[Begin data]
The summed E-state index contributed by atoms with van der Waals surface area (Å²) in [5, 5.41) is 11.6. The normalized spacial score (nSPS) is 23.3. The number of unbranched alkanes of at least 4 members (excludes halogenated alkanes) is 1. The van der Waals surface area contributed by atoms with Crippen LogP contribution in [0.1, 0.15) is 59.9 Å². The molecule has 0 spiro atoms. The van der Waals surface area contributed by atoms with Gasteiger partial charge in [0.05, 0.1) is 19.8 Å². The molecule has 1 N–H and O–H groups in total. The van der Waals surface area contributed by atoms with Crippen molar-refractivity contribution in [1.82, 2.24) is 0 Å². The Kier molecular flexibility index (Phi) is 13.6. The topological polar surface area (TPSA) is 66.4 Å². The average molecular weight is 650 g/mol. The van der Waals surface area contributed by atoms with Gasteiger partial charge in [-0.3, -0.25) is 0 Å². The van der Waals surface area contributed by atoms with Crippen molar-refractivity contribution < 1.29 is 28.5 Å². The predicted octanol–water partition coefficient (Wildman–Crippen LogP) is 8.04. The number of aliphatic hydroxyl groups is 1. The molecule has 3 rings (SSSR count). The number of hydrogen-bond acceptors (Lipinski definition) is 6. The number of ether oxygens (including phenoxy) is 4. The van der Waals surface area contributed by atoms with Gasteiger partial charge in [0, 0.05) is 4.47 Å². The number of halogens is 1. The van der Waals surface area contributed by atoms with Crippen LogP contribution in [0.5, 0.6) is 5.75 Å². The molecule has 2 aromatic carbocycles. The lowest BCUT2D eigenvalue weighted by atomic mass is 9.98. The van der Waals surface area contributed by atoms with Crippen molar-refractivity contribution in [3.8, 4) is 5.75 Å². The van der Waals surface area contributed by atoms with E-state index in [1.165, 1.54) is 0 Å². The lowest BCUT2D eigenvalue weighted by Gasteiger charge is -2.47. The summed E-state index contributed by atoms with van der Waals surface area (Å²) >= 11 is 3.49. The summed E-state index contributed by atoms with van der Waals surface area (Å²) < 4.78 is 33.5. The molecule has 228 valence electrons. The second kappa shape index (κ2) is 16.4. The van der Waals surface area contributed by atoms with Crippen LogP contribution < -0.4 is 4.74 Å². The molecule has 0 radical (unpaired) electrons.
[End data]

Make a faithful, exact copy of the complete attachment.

The summed E-state index contributed by atoms with van der Waals surface area (Å²) in [5, 5.41) is 11.6. The normalized spacial score (nSPS) is 23.3. The number of unbranched alkanes of at least 4 members (excludes halogenated alkanes) is 1. The van der Waals surface area contributed by atoms with Crippen LogP contribution in [0.1, 0.15) is 59.9 Å². The molecule has 0 spiro atoms. The van der Waals surface area contributed by atoms with Gasteiger partial charge in [0.05, 0.1) is 19.8 Å². The molecule has 1 N–H and O–H groups in total. The van der Waals surface area contributed by atoms with Crippen molar-refractivity contribution in [1.82, 2.24) is 0 Å². The Kier molecular flexibility index (Phi) is 13.6. The topological polar surface area (TPSA) is 66.4 Å². The average molecular weight is 650 g/mol. The van der Waals surface area contributed by atoms with Gasteiger partial charge in [-0.3, -0.25) is 0 Å². The van der Waals surface area contributed by atoms with Crippen molar-refractivity contribution < 1.29 is 28.5 Å². The predicted octanol–water partition coefficient (Wildman–Crippen LogP) is 8.04. The number of aliphatic hydroxyl groups is 1. The molecule has 3 rings (SSSR count). The number of hydrogen-bond acceptors (Lipinski definition) is 6. The number of ether oxygens (including phenoxy) is 4. The van der Waals surface area contributed by atoms with Gasteiger partial charge in [0, 0.05) is 4.47 Å². The number of halogens is 1. The van der Waals surface area contributed by atoms with Crippen LogP contribution in [0.5, 0.6) is 5.75 Å². The molecule has 2 aromatic carbocycles. The lowest BCUT2D eigenvalue weighted by atomic mass is 9.98. The van der Waals surface area contributed by atoms with Crippen molar-refractivity contribution in [3.8, 4) is 5.75 Å². The van der Waals surface area contributed by atoms with E-state index in [1.165, 1.54) is 0 Å². The lowest BCUT2D eigenvalue weighted by Gasteiger charge is -2.47. The summed E-state index contributed by atoms with van der Waals surface area (Å²) >= 11 is 3.49. The summed E-state index contributed by atoms with van der Waals surface area (Å²) < 4.78 is 33.5. The molecule has 228 valence electrons. The second kappa shape index (κ2) is 16.4. The van der Waals surface area contributed by atoms with Crippen LogP contribution < -0.4 is 4.74 Å². The molecule has 0 radical (unpaired) electrons.